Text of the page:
• The Dine-in: Zahn had the burrito Gigante. Addison had coconut shrimp and lobster enchiladas! 

Apparently, burritos are not as commonplace – in Mexico – as one might think. In fact, they are considered TexMex. Gaby’s burrito is unique because it is not filled with beans, cheese or rice. If you are looking for a burrito that has been turned on its head I would highly recommend the giant burrito. Fantastic and simply unlike any burrito you will get abroad. 

What else can I say? The enchiladas were a slam dunk and the shrimp was the alley-oop. 


We were treated well from the moment we entered. weaponized with courteous nods and kind smiles, the wait-staff was welcoming, knowledgeable, and attentive. They were just out of line-of-sight standing at parade rest in a way that would remind you of a beef-eater; until of course, you looked in their direction. They would then jump into action ready to provide a service – most likely a refill.


I recommend that you request to be seated on the balcony or rooftop. The view is outstanding. Prefer indoors? Although you will miss out on the wonderful view, the decor and music is immersive! We ate on the balcony at night. Here you get the best of both worlds; the view of the sea and, thanks to a nearby building, a 10m projection of old movies or romantic images. When on the rooftop you get an unrestricted view of the bay. 

The. Gaby’s Restaurant Je Ne Sais Quoi!

The most important aspect of the restaurant is its history. Gaby, restaurant owner, and Chef Julio, a lawyer turned lauded Puerto Vallarta chef, sit on the shoulders of giants! Their Grandfather left El Tuito to start a new life in Puerto Vallarta. Being one of the first to establish himself in this fisherman’s town turned sprawling city, he quickly acquired land and renown to eventually become its respected mayor! Their Grandmother and Mother turned the home – that is now Gaby’s Restaurant – into a luncheria (a mom and pop shop).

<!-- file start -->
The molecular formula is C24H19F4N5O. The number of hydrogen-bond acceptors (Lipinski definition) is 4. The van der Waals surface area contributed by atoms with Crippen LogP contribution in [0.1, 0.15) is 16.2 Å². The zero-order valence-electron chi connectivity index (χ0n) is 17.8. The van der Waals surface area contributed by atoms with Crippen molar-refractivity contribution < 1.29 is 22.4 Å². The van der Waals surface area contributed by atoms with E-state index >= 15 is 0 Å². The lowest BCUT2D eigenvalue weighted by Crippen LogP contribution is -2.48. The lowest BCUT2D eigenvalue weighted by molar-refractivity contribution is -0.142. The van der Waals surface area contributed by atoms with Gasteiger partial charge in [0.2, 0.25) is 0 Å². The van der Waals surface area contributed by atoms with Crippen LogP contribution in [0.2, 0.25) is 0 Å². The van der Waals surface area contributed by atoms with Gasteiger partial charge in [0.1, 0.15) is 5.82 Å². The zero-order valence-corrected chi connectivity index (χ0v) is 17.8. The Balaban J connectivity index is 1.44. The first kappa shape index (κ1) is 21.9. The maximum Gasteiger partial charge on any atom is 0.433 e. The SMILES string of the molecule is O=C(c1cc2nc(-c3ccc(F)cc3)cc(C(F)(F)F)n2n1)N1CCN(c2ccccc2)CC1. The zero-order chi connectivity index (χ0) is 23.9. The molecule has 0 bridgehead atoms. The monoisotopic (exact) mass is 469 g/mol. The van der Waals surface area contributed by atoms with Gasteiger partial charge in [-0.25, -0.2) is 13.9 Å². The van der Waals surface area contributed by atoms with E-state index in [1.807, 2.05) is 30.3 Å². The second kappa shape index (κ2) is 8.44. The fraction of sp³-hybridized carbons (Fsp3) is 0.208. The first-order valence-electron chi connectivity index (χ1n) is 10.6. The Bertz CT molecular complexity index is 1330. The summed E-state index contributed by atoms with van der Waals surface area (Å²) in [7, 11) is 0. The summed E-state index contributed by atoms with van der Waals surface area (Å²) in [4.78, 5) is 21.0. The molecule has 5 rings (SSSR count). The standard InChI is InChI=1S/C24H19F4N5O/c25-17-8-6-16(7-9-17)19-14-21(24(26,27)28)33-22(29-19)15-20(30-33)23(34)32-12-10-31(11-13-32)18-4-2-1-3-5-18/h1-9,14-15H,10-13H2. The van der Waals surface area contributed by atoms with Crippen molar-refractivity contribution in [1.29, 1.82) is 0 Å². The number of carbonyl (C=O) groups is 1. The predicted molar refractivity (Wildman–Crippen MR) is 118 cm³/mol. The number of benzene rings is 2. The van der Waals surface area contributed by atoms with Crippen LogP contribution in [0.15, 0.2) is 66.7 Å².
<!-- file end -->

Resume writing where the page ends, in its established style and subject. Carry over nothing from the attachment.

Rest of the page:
Long story short – they are welcoming you into their family & home when you enter Chef Julio and Gaby’s restaurant; the waiter invites you to sit, and they present your meal. As you enjoy the first bite and savor the last, you are tasting this family’s 30-year history. So; sit back, take in the sea, a nod to the waiter/waitress, and order that third drink because you are at Gaby’s casa.

Learn to Cook at Gaby’s Restaurant!

Lastly, Gaby’s Restaurant offers a 5-hour cooking class. You will learn how to make five different salsas, mole chicken, and Chile Relleno. The best part of the whole experience was the walk to the local market (Mercado Municipal Emiliano Zapata) to see how the locals get their flour/corn tortillas and shop for meat, veggies, and fruits.